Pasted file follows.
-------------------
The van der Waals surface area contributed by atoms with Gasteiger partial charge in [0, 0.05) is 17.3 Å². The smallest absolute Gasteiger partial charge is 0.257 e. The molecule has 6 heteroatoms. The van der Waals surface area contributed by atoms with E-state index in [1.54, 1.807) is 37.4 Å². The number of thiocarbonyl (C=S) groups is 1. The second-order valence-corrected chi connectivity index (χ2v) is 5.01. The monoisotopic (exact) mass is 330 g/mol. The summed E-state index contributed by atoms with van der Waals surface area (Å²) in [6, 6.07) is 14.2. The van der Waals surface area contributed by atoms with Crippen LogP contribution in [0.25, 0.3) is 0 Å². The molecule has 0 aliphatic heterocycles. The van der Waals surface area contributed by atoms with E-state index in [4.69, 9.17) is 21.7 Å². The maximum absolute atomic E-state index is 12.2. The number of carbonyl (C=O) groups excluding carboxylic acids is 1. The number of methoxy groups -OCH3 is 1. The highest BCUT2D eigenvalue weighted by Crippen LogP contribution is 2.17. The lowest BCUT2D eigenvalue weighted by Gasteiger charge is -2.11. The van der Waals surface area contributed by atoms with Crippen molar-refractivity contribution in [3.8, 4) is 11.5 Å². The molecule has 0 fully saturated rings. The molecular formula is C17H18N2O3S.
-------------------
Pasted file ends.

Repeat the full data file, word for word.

The van der Waals surface area contributed by atoms with Gasteiger partial charge in [0, 0.05) is 17.3 Å². The smallest absolute Gasteiger partial charge is 0.257 e. The molecule has 6 heteroatoms. The van der Waals surface area contributed by atoms with E-state index in [1.54, 1.807) is 37.4 Å². The number of thiocarbonyl (C=S) groups is 1. The second-order valence-corrected chi connectivity index (χ2v) is 5.01. The monoisotopic (exact) mass is 330 g/mol. The summed E-state index contributed by atoms with van der Waals surface area (Å²) in [6, 6.07) is 14.2. The van der Waals surface area contributed by atoms with Crippen LogP contribution in [0.25, 0.3) is 0 Å². The molecule has 0 aliphatic heterocycles. The van der Waals surface area contributed by atoms with E-state index in [4.69, 9.17) is 21.7 Å². The maximum absolute atomic E-state index is 12.2. The number of carbonyl (C=O) groups excluding carboxylic acids is 1. The number of methoxy groups -OCH3 is 1. The highest BCUT2D eigenvalue weighted by Crippen LogP contribution is 2.17. The lowest BCUT2D eigenvalue weighted by Gasteiger charge is -2.11. The van der Waals surface area contributed by atoms with Crippen molar-refractivity contribution in [3.8, 4) is 11.5 Å². The molecule has 0 fully saturated rings. The molecular formula is C17H18N2O3S.